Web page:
Another 40 participants in our Murrumbidgee region accessed the program in New South Wales while in the Murray region in Victoria’s northwest, the National Psychosocial Support Measure program supported more than 160 people.
We matched 14 volunteers in Melbourne and the ACT with 18 people with mild to moderate mental health issues. They worked together over three months to build skills and confidence to access and participate in their local community.
This support transitioned to great success to over-the-phone chats while COVID-19 restrictions were in place.
Two craft volunteers continued to run a weekly craft group for participants via an online setting while participants and volunteers were unable to meet face-to-face.
An extra 10 people have put up their hand to become Life In Community volunteers.
Developed by Beyond Blue and delivered by Wellways, NewsAccess is a free mental health coaching program for anyone over 18 years old who feels stressed, anxious or overwhelmed about everyday life challenges.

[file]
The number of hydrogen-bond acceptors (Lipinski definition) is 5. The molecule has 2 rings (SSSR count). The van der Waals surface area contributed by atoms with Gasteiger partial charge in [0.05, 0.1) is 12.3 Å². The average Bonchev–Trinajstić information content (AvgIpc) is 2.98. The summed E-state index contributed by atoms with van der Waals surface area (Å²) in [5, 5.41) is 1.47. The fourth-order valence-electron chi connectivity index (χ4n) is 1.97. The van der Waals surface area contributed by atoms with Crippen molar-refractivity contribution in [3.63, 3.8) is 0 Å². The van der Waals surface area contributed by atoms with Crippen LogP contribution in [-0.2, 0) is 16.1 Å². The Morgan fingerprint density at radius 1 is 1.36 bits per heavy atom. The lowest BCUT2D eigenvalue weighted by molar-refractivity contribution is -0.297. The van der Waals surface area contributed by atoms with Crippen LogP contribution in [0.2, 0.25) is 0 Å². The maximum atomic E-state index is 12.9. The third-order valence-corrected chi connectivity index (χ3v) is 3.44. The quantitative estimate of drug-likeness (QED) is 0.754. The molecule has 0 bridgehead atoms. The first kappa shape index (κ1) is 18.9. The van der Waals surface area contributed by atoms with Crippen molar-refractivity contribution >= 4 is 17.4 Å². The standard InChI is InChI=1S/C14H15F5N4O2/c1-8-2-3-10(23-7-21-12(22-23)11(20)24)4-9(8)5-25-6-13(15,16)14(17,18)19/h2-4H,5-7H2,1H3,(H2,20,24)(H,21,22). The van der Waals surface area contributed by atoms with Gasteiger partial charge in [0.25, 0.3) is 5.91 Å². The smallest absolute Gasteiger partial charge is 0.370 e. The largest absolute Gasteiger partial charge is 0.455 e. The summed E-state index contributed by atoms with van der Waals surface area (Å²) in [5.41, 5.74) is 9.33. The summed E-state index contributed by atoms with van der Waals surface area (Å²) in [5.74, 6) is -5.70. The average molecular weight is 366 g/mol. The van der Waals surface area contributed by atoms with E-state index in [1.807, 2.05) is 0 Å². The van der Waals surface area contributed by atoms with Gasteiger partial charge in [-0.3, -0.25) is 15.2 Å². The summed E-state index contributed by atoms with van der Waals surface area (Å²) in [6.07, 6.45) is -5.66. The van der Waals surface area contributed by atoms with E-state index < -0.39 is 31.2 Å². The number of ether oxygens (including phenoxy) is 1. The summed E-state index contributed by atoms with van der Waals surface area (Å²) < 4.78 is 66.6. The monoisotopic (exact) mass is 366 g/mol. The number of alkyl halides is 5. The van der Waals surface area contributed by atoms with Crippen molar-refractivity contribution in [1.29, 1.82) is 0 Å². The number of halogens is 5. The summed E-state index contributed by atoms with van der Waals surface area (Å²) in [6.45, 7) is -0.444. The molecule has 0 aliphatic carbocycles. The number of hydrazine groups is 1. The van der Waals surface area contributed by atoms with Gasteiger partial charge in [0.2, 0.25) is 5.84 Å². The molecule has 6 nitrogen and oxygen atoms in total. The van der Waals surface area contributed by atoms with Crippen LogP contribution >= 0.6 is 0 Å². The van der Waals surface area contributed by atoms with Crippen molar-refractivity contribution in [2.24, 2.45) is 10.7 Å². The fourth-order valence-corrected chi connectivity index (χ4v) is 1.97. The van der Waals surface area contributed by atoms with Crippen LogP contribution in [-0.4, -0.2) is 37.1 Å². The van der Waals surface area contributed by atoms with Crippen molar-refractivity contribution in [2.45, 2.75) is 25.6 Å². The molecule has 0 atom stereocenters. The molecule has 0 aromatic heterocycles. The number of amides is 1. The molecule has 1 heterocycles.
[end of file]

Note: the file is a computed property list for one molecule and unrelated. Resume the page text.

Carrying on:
Wellways first NewAccess program was established in November 2019 in Gippsland Victoria and has supported 226 participants since launch in February 2020.
We successfully tendered for a second program in South Eastern NSW which includes Cooma, Eden, Goulburn, Nowra, Ulladulla, Wollongong and surrounds and are currently training our new coaching team.
Designed by Wellways and co-produced with a range of service users and families who have experienced the transition to residential aged care. The program supports individuals in residential aged care facilities and their families to stay connected, manage stress and try new things.
Service delivery began in four aged care homes in Gippsland in October 2020. We plan on rolling out PLACE across all of the region’s 53 residential aged care facilities by June 2021
In New South Wales our services provided 243,000 hours of support to 1,215 participants, who received on average 235 hours of support to build independence in their daily life.
My time with HASI has been excellent.